According to "Democracy Now!", CIA documents indicate that the Bush administration knew about a plot weeks before the April military coup. They cite a document dated 6 April 2002, which says: "dissident military factions...are stepping up efforts to organize a coup against President Chavez, possibly as early as this month." According to William Brownfield, U.S. ambassador to Venezuela, the U.S. embassy in Venezuela warned Chávez about a coup plot in April 2002."Márquez Humberto". (IPS March 9 2006) [http://www.ipsnews.net/interna.asp?idnews=27799 "Statements Indicate Chávez May Indeed Be in Somebody's Crosshairs".] Accessed 21 June 2006.] Further, the U.S. Department of State and the investigation by the U.S. Office of the Inspector General found no evidence that "U.S. assistance programs in Venezuela, including those funded by the [U.S.] National Endowment for Democracy (NED), were inconsistent with U.S. law or policy" or ". . . directly contributed, or was intended to contribute, to the coup d'état."CIA Documents Show Bush Knew of 2002 Coup in Venezuela. [http://www.democracynow.org/article.pl?sid=04/11/29/1448220 "Democracy Now" Monday, November 29, 2004] Accessed 15 August 2006.] Venezuelan President Chávez also claimed, during the coup's immediate aftermath, that the U.S. was still seeking his overthrow. On October 6, 2002, he stated that he had foiled a new coup plot, and on October 20, 2002, he stated that he had barely escaped an assassination attempt while returning from a trip to Europe. During that period, the US ambassador to Venezuela warned the Chávez administration of two potential assassination plots."Márquez Humberto". (IPS March 9 2006) [http://www.ipsnews.net/interna.asp?idnews=27799 Statements Indicate Chávez May Indeed Be in Somebody's Crosshairs] . Retrieved 21 June 2006] ]

Personal disputes

Venezuelan President Chávez's anti-U.S. rhetoric has sometimes touched the personal. In response to the ouster of Haitian President Jean-Bertrand Aristide in February 2004, Chávez called U.S. President George W. Bush a "bendejo" ("asshole"). In a later speech, he made personal remarks regarding United States Secretary of State Condoleezza Rice. The U.S. has called Chávez a "negative force" in the region, and requested support from Venezuela's neighbors in isolating Chávez. In 2006, when addressing the United Nations General Assembly, Chávez called Bush "the devil."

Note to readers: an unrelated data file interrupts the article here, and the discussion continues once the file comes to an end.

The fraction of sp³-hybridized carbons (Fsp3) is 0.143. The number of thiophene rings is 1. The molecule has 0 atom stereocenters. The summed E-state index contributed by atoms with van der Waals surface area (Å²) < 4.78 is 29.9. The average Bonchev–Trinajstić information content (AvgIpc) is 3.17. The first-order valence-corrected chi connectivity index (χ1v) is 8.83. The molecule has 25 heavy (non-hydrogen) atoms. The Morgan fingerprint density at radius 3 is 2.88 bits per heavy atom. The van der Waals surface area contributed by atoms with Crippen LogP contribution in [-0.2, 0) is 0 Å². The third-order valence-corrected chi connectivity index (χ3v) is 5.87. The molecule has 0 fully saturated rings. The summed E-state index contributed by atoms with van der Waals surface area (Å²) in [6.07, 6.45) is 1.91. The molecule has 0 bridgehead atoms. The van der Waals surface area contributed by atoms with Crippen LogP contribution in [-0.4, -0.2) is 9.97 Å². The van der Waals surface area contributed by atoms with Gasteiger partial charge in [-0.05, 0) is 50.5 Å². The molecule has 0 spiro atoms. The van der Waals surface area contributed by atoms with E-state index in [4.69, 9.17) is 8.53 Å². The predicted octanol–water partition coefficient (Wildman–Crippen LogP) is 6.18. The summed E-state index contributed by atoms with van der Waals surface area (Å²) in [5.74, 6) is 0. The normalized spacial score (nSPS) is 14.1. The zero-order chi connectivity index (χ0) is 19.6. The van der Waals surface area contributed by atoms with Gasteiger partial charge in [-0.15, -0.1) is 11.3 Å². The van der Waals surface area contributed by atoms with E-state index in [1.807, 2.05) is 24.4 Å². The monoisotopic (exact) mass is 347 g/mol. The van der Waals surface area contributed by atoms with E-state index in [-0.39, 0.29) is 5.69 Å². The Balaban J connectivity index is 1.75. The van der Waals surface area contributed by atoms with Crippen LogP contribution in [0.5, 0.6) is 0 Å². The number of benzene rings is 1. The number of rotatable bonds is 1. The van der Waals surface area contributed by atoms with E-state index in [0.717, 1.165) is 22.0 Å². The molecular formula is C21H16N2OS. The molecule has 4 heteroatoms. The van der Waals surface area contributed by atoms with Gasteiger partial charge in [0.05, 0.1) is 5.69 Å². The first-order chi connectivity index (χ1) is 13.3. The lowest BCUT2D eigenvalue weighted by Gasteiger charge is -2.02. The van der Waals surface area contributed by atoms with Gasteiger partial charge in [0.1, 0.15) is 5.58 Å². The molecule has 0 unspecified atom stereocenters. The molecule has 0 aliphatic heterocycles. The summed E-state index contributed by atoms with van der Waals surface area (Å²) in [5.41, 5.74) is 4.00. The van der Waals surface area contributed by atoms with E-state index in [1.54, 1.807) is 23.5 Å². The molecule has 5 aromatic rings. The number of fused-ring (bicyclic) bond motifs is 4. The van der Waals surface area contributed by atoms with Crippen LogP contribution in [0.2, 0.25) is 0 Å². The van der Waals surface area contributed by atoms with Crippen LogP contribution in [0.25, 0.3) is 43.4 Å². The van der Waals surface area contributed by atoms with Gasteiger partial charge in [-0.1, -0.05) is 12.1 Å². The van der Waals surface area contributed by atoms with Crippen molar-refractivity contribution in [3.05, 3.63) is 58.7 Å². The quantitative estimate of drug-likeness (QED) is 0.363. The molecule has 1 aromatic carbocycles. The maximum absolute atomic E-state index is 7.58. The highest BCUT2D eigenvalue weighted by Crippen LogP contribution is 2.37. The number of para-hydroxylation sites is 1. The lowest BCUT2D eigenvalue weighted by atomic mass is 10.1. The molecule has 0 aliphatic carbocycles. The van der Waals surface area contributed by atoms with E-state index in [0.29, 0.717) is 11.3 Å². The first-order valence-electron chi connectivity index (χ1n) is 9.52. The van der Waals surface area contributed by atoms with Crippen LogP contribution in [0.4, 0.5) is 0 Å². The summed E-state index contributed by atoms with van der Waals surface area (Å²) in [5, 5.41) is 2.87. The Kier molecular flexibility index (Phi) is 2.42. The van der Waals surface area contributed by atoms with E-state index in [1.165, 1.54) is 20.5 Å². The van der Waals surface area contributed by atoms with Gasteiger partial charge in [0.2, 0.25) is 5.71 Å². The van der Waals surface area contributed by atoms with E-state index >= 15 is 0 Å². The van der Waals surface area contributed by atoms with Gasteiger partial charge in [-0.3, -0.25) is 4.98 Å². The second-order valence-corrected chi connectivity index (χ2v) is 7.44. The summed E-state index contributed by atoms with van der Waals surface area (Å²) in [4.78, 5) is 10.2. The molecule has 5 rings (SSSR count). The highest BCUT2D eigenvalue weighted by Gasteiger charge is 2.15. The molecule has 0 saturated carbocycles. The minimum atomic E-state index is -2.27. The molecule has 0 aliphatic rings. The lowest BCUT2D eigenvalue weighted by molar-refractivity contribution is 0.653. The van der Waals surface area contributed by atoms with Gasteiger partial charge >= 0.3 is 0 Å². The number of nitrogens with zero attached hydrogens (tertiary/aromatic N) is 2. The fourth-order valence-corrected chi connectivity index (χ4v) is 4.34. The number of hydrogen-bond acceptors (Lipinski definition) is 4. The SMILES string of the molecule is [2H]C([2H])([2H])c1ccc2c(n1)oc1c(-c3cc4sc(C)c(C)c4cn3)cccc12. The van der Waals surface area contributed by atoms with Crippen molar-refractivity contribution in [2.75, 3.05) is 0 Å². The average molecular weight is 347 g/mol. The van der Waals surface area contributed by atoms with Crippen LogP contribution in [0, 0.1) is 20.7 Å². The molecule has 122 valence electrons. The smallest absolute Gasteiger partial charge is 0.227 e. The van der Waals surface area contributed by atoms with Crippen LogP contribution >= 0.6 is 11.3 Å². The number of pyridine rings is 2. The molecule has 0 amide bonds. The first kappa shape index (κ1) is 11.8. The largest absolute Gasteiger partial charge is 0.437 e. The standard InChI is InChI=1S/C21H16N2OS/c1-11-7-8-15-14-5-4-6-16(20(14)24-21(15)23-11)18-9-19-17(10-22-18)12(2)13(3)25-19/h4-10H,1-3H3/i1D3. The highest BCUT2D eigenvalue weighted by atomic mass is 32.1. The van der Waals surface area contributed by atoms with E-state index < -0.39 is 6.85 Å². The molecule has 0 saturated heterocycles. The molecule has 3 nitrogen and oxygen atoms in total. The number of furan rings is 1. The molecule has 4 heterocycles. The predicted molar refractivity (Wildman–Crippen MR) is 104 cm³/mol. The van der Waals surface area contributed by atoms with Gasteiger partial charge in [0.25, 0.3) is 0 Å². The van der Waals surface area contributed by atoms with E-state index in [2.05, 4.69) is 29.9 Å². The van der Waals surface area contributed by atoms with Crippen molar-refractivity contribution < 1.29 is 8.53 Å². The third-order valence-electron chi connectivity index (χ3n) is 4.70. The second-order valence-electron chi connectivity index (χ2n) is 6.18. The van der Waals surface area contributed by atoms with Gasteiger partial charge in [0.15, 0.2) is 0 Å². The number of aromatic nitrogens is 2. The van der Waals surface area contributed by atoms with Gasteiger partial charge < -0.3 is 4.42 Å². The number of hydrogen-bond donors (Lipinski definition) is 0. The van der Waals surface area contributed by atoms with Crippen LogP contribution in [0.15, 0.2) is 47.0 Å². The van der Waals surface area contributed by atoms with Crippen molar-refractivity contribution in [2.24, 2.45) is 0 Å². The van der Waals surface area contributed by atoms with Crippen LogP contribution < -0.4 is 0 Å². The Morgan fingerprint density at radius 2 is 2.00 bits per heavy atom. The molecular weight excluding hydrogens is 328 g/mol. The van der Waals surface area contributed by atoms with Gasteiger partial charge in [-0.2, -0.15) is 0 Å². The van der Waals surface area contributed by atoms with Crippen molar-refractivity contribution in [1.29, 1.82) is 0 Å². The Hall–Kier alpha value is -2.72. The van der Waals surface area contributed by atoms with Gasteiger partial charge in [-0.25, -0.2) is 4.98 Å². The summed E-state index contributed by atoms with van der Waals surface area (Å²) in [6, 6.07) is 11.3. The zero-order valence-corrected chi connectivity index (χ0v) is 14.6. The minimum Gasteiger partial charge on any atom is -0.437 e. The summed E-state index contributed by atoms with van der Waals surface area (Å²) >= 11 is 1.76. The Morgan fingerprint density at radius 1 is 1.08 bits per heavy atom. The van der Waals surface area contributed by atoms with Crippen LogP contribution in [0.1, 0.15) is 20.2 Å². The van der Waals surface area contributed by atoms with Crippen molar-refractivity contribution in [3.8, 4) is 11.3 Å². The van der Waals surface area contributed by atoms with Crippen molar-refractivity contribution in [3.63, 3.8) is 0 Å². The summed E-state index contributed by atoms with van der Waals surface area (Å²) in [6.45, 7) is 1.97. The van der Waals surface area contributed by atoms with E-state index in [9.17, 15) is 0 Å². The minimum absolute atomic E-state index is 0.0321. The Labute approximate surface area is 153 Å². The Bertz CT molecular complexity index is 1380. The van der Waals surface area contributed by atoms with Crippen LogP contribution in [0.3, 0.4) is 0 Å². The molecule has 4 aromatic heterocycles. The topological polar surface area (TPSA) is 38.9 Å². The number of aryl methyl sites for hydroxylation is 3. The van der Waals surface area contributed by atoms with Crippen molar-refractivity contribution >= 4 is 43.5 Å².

Allegations over weapons purchases

The United States has opposed and lobbied against numerous Venezuelan arms purchases, including a purchase of 100,000 rifles from Russia, which United States Secretary of Defense Donald Rumsfeld implied would be passed on to FARC, and the purchase of aircraft from Brazil. The United States has also warned Israel to not carry through on a deal to upgrade Venezuela's aging fleet of F-16s, and has similarly pressured Spain.

Organization of American States (OAS)

At the 2005 meeting of the Organization of American States, a United States resolution to add a mechanism to monitor the nature of democracies was widely seen as a move to isolate Venezuela. The failure of the resolution was seen as politically significant, expressing Latin American support for Chávez.

Foreign Relations with Canada

Venezuela and Canada have had diplomatic relations since January 1953. The relations between the two countries have been based on mutual commercial interests; especially in technology, oil and gas industry, telecommunications and others.

International disputes

Border dispute

Venezuela claims most of Guyana west of the Essequibo River. It also has a maritime boundary dispute with Colombia in the Gulf of Venezuela.

See also

* Foreign policy of Hugo Chávez
* Canada-Venezuela relations
* Colombia-Venezuela relations
* Cuba-Venezuela relations
* Iran-Venezuela relations
* Israel-Venezuela relations
* Taiwan-Venezuela relations
* United States-Venezuela relations
* List of diplomatic missions in Venezuela
* Venezuelan diplomatic missions
* Maletinazo

Notes

References

* Frisneda, Pedro F. ("UPI", 5 April 2005). [http://www.washtimes.com/upi-breaking/20050405-034603-4613r.htm "Deciphering 'The Chavez Code'"] . Retrieved 28 October 2005.
* Parma, Alessandro. ("Venezuelanalysis", 24 October 2005). [http://www.venezuelanalysis.com/news.php?newsno=1794 "U.S. Continues to Block Venezuelan Defense Development"] . Retrieved 28 October 2005.